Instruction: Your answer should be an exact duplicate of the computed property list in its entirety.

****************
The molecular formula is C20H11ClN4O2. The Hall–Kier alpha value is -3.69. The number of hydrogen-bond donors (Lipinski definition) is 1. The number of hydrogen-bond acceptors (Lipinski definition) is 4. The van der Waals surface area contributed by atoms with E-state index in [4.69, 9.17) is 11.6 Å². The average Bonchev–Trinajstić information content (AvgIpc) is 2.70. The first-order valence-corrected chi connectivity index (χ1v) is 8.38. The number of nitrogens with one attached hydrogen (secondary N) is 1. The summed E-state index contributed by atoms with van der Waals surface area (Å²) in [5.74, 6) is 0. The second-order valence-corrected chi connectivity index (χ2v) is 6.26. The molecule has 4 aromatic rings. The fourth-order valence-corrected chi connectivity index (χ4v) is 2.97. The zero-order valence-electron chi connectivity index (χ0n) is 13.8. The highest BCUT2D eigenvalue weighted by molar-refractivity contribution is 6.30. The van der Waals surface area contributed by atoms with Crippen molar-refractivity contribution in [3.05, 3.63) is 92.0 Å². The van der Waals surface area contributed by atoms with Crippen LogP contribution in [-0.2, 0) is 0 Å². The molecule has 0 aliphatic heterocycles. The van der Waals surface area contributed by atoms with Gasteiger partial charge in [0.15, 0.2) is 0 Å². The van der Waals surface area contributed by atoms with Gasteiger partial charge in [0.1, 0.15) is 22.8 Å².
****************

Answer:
The molecular formula is C20H11ClN4O2. The Hall–Kier alpha value is -3.69. The number of hydrogen-bond donors (Lipinski definition) is 1. The number of hydrogen-bond acceptors (Lipinski definition) is 4. The van der Waals surface area contributed by atoms with E-state index in [4.69, 9.17) is 11.6 Å². The average Bonchev–Trinajstić information content (AvgIpc) is 2.70. The first-order valence-corrected chi connectivity index (χ1v) is 8.38. The number of nitrogens with one attached hydrogen (secondary N) is 1. The summed E-state index contributed by atoms with van der Waals surface area (Å²) in [5.74, 6) is 0. The second-order valence-corrected chi connectivity index (χ2v) is 6.26. The molecule has 4 aromatic rings. The fourth-order valence-corrected chi connectivity index (χ4v) is 2.97. The zero-order valence-electron chi connectivity index (χ0n) is 13.8. The highest BCUT2D eigenvalue weighted by molar-refractivity contribution is 6.30. The van der Waals surface area contributed by atoms with Crippen molar-refractivity contribution in [3.05, 3.63) is 92.0 Å². The van der Waals surface area contributed by atoms with Crippen LogP contribution in [-0.2, 0) is 0 Å². The molecule has 0 aliphatic heterocycles. The van der Waals surface area contributed by atoms with Gasteiger partial charge in [0.15, 0.2) is 0 Å². The van der Waals surface area contributed by atoms with Gasteiger partial charge in [0.1, 0.15) is 22.8 Å².